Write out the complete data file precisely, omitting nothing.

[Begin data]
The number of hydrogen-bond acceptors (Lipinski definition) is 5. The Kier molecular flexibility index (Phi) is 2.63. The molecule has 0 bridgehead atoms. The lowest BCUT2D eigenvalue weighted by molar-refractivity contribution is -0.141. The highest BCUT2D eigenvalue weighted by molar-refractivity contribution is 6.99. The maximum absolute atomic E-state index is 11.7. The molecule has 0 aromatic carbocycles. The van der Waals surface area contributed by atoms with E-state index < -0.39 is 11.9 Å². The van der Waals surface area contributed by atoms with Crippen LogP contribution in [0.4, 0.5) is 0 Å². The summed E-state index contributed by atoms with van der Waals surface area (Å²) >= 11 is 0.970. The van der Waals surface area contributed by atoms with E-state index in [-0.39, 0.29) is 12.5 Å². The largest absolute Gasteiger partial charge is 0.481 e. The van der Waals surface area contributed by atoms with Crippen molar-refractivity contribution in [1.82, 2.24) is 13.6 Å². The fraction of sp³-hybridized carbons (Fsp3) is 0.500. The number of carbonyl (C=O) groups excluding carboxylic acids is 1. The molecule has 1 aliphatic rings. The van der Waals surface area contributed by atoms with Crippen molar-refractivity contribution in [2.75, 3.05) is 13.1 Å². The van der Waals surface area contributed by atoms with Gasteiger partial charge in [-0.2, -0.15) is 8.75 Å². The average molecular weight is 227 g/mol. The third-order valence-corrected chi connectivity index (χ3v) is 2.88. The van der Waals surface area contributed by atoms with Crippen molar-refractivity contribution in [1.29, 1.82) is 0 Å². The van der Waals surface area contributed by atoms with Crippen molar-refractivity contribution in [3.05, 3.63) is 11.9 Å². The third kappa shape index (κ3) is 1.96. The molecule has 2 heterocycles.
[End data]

The number of hydrogen-bond acceptors (Lipinski definition) is 5. The Kier molecular flexibility index (Phi) is 2.63. The molecule has 0 bridgehead atoms. The lowest BCUT2D eigenvalue weighted by molar-refractivity contribution is -0.141. The highest BCUT2D eigenvalue weighted by molar-refractivity contribution is 6.99. The maximum absolute atomic E-state index is 11.7. The molecule has 0 aromatic carbocycles. The van der Waals surface area contributed by atoms with E-state index < -0.39 is 11.9 Å². The van der Waals surface area contributed by atoms with Crippen LogP contribution in [0.4, 0.5) is 0 Å². The summed E-state index contributed by atoms with van der Waals surface area (Å²) >= 11 is 0.970. The van der Waals surface area contributed by atoms with E-state index in [-0.39, 0.29) is 12.5 Å². The largest absolute Gasteiger partial charge is 0.481 e. The van der Waals surface area contributed by atoms with Crippen molar-refractivity contribution in [1.82, 2.24) is 13.6 Å². The fraction of sp³-hybridized carbons (Fsp3) is 0.500. The number of carbonyl (C=O) groups excluding carboxylic acids is 1. The molecule has 1 aliphatic rings. The van der Waals surface area contributed by atoms with Crippen molar-refractivity contribution in [2.75, 3.05) is 13.1 Å². The van der Waals surface area contributed by atoms with Gasteiger partial charge in [-0.2, -0.15) is 8.75 Å². The average molecular weight is 227 g/mol. The third-order valence-corrected chi connectivity index (χ3v) is 2.88. The van der Waals surface area contributed by atoms with Crippen molar-refractivity contribution in [1.29, 1.82) is 0 Å². The van der Waals surface area contributed by atoms with Crippen molar-refractivity contribution in [3.05, 3.63) is 11.9 Å². The third kappa shape index (κ3) is 1.96. The molecule has 2 heterocycles.